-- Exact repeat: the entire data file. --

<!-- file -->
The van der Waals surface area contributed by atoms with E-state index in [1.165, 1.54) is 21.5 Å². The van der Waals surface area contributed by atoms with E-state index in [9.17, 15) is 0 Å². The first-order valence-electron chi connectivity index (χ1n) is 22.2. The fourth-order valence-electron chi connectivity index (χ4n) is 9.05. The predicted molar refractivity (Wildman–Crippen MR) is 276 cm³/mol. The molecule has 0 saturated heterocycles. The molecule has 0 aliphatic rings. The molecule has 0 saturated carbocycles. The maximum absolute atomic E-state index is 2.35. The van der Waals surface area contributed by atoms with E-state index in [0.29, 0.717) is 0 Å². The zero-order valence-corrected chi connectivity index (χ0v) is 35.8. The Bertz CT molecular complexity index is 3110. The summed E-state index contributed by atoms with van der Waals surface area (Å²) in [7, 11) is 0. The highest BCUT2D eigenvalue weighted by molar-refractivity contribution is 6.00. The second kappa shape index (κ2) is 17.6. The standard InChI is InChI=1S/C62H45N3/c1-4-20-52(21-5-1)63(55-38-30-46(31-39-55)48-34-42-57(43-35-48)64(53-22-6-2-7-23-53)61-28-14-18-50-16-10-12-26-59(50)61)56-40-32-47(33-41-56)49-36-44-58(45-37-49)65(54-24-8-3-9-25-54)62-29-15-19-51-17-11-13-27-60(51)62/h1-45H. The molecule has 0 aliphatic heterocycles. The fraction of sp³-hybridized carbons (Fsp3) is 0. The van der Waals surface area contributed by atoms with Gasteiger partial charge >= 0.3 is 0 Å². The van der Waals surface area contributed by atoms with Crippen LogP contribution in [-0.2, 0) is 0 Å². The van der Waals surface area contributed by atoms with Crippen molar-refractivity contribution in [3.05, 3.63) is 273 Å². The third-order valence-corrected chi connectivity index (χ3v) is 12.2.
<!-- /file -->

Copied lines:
The van der Waals surface area contributed by atoms with E-state index in [1.165, 1.54) is 21.5 Å². The van der Waals surface area contributed by atoms with E-state index in [9.17, 15) is 0 Å². The first-order valence-electron chi connectivity index (χ1n) is 22.2. The fourth-order valence-electron chi connectivity index (χ4n) is 9.05. The predicted molar refractivity (Wildman–Crippen MR) is 276 cm³/mol. The molecule has 0 saturated heterocycles. The molecule has 0 aliphatic rings. The molecule has 0 saturated carbocycles. The maximum absolute atomic E-state index is 2.35. The van der Waals surface area contributed by atoms with E-state index in [0.29, 0.717) is 0 Å². The zero-order valence-corrected chi connectivity index (χ0v) is 35.8. The Bertz CT molecular complexity index is 3110. The summed E-state index contributed by atoms with van der Waals surface area (Å²) in [7, 11) is 0. The highest BCUT2D eigenvalue weighted by molar-refractivity contribution is 6.00. The second kappa shape index (κ2) is 17.6. The standard InChI is InChI=1S/C62H45N3/c1-4-20-52(21-5-1)63(55-38-30-46(31-39-55)48-34-42-57(43-35-48)64(53-22-6-2-7-23-53)61-28-14-18-50-16-10-12-26-59(50)61)56-40-32-47(33-41-56)49-36-44-58(45-37-49)65(54-24-8-3-9-25-54)62-29-15-19-51-17-11-13-27-60(51)62/h1-45H. The molecule has 0 aliphatic heterocycles. The fraction of sp³-hybridized carbons (Fsp3) is 0. The van der Waals surface area contributed by atoms with Gasteiger partial charge >= 0.3 is 0 Å². The van der Waals surface area contributed by atoms with Crippen LogP contribution in [-0.2, 0) is 0 Å². The van der Waals surface area contributed by atoms with Crippen molar-refractivity contribution in [3.05, 3.63) is 273 Å². The third-order valence-corrected chi connectivity index (χ3v) is 12.2.